Electronic nicotine delivery systems (ENDS) are a potentially lower-risk tobacco product which could help smokers switch completely away from cigarettes. However, the lack of strong evidence to date of a measurable, population-level effect on reducing smoking has generated skepticism about ENDS' potential benefits. This study examines whether increased US ENDS sales have been associated with reduced cigarette sales. Retail data on weekly per-capita cigarette and ENDS purchases in the USA during 2014-2019 were obtained from a national sample of brick-and-mortar retail outlets. Trends in cigarette sales were modeled before (2014-2016) ENDS had a substantial market share, and, after adjusting for macroeconomic factors, projected into the post-period (2017-2019). Actual cigarette sales were lower than projected sales (by up to 16% across the post-period), indicating a substantial "cigarette shortfall" in the post-period. To explore whether general (i.e., inclusive of potentially many mechanisms) substitution by ENDS can explain the cigarette shortfall, its association with per-capita ENDS volume sales was examined. Higher ENDS sales were significantly associated with a greater cigarette shortfall: for every additional per-capita ENDS unit, cigarette sales were 1.4 packs-per-capita lower than expected (B = 1.4, p < .0001). Error correction models which account for spurious correlation yielded similar results. These findings support ENDS serving as a substitute for cigarettes (through potentially many mechanisms including cigarette price), causing cigarette consumption to decline. Since ENDS potentially pose lower risk than cigarettes, this general substitution effect suggests that risk-proportionate tobacco regulation could mitigate the tobacco-related health burden.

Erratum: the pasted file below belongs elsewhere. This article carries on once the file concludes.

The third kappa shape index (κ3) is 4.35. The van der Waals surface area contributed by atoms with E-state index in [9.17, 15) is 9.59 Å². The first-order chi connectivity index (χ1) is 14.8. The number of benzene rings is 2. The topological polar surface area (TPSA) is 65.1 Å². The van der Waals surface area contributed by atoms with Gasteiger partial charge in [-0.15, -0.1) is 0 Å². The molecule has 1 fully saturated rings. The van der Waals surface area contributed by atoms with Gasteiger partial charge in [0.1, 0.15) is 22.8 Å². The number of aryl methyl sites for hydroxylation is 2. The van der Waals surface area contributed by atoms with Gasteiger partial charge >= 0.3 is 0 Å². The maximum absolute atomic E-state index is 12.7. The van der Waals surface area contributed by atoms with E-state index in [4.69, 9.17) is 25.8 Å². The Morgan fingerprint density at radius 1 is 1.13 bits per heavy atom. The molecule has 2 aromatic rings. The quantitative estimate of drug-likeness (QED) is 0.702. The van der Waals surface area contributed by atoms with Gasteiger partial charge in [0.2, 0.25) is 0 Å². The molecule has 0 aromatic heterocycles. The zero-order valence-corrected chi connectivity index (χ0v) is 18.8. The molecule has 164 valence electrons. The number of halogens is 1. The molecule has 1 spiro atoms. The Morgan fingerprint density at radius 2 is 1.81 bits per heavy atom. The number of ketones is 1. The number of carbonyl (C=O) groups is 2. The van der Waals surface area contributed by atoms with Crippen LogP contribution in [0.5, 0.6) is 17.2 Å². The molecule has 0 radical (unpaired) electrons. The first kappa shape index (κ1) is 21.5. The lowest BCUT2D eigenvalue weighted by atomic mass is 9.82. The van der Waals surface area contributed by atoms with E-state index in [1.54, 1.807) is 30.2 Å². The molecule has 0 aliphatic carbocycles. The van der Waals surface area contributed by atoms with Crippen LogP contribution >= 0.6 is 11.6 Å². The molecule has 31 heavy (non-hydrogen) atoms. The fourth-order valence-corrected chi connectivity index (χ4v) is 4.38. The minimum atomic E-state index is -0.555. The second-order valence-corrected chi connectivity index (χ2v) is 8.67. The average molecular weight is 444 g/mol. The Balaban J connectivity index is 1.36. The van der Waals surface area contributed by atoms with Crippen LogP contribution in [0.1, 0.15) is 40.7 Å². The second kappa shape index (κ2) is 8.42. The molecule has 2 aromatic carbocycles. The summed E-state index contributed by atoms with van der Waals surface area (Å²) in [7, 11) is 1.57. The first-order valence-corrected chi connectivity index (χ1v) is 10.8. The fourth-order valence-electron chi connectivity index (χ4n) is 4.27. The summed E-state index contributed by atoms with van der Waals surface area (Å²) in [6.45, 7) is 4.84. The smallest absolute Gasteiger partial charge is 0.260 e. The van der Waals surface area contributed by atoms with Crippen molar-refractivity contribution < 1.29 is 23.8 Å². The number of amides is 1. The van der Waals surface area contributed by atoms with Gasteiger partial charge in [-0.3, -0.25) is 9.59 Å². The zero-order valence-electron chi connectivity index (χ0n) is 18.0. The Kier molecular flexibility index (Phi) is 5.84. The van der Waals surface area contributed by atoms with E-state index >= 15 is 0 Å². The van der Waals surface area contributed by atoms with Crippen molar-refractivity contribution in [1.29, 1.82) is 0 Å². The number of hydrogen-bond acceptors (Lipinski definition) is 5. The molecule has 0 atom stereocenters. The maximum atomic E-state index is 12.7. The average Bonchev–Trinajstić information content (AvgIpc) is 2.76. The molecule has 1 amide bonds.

Supplementary information: The online version contains supplementary material available at 10.1007/s10603-022-09533-4.
Keywords: Cigarettes; Electronic nicotine delivery systems; Retail data; Substitution; Trends.
© The Author(s) 2023.